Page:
“A lot of people find Maggie’s song `Winter Coat’ funny,” Terre told me in 1995. “To me, though, it’s just a very careful description of how she looks at life. I thought it was so revealing. When she says she wouldn’t buy a coat because it’s hip because it’s more important that it be comfortable when she sits down on the train — that’s Maggie. Whereas I would go for the hip coat even if I had to stand up in the train.”
This oblivious attitude worked to the sisters’ advantage. When they were still teenagers, Maggie and Terre read that their hero Paul Simon was giving a songwriting class at NYU. Never mind that the class was only open to NYU students; never mind that even NYU students had to audition for the scant ten spaces (Melissa Manchester was one of the lucky ones). Maggie and Terre barged into the class and asked Simon to listen to their songs.
“He said, ‘Sure,’” Terre recalled in 1982, chuckling at her own naïveté. “So we came back, played our five songs and he said we could join the class. Then he gave us a ride up to the George Washington Bridge so we could catch our bus home. As we approached it, ‘Bridge Over Troubled Water’ came on the radio. It was so-o-o exciting. I was so nervous that when he asked my name, I couldn’t remember it.”
Simon was, in fact, so taken with the sisters that he had them sing harmony on “Was a Sunny Day” (you can see them grinning from under a floppy hat inside the album There Goes Rhymin’ Simon). Simon helped them get a publishing deal and a record contract and even produced one song on the duo’s 1975 album, Seductive Reasoning. But that’s when the fairy tale ended. Though the album was quite good, it was obvious that Columbia Records was only putting it out as a favor to Simon. The only advice the label offered was that the sisters should wear hipper clothes.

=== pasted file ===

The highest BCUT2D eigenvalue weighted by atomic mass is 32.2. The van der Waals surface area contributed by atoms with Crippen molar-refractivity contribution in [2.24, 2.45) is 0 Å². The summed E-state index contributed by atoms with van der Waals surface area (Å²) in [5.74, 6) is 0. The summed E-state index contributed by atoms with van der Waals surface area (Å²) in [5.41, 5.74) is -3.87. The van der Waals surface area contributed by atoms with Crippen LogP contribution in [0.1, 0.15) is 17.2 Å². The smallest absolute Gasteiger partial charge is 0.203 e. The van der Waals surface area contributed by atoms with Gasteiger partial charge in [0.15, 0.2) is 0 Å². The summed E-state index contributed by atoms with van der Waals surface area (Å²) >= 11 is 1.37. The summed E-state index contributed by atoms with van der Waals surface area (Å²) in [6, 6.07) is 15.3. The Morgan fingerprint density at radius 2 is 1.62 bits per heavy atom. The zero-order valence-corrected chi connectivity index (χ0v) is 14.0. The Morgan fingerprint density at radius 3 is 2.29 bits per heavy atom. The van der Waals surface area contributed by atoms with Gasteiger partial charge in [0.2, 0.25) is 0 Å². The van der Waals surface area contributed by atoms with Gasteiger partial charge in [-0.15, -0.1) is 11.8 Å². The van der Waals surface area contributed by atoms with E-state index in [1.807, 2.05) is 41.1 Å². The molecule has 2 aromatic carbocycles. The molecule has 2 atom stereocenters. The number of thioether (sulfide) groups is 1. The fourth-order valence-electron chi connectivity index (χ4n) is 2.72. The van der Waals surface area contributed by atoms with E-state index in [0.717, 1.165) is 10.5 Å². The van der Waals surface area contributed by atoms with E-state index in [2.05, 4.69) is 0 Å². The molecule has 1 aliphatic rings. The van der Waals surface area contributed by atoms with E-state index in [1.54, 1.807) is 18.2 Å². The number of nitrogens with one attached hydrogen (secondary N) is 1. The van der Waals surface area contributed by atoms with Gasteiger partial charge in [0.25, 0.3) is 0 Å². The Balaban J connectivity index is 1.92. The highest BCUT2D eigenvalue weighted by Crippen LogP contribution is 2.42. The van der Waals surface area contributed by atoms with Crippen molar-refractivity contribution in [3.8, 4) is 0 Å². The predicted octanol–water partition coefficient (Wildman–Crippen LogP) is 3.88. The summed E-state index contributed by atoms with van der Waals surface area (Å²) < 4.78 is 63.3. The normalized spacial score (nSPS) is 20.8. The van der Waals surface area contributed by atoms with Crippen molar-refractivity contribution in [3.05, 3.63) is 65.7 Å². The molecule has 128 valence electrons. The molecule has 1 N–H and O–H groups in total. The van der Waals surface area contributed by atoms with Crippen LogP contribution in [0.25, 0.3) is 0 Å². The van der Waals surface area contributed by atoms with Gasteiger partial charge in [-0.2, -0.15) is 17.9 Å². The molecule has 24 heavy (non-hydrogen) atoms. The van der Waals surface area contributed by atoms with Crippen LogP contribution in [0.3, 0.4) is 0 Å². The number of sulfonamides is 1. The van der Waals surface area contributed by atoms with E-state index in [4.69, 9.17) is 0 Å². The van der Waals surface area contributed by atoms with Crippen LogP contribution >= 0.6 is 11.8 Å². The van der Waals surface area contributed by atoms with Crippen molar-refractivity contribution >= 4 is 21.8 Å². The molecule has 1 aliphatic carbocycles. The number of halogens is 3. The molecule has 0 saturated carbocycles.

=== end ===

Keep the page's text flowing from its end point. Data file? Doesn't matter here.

“We were humiliated,” Terre added. “We wanted to get out of the whole situation. We had a friend in Hammond, Louisiana, who was running a kung fu school. We gave up our apartment and told the record company, ‘We’re not going to promote the record anymore; we’re going away for a while.’ This was two weeks after the record came out. Maggie wrote the ‘Hammond Song’ about the whole experience.”
That song was the highlight of The Roches, the 1978 Warner Bros. disc that introduced them as a trio, and the epitome of their best work. Rather than try to justify her flight to Louisiana, Maggie presents both sides of the argument with some verses presenting the parents’ perspective (“If you go with that fella, forget about us”) and other verses the daughter’s view (“I did as I pleased; I ain’t the only one who’s got this disease”). So accurately does she present each side that the conflict transcends right and wrong and becomes a fateful, unavoidable collision between generations.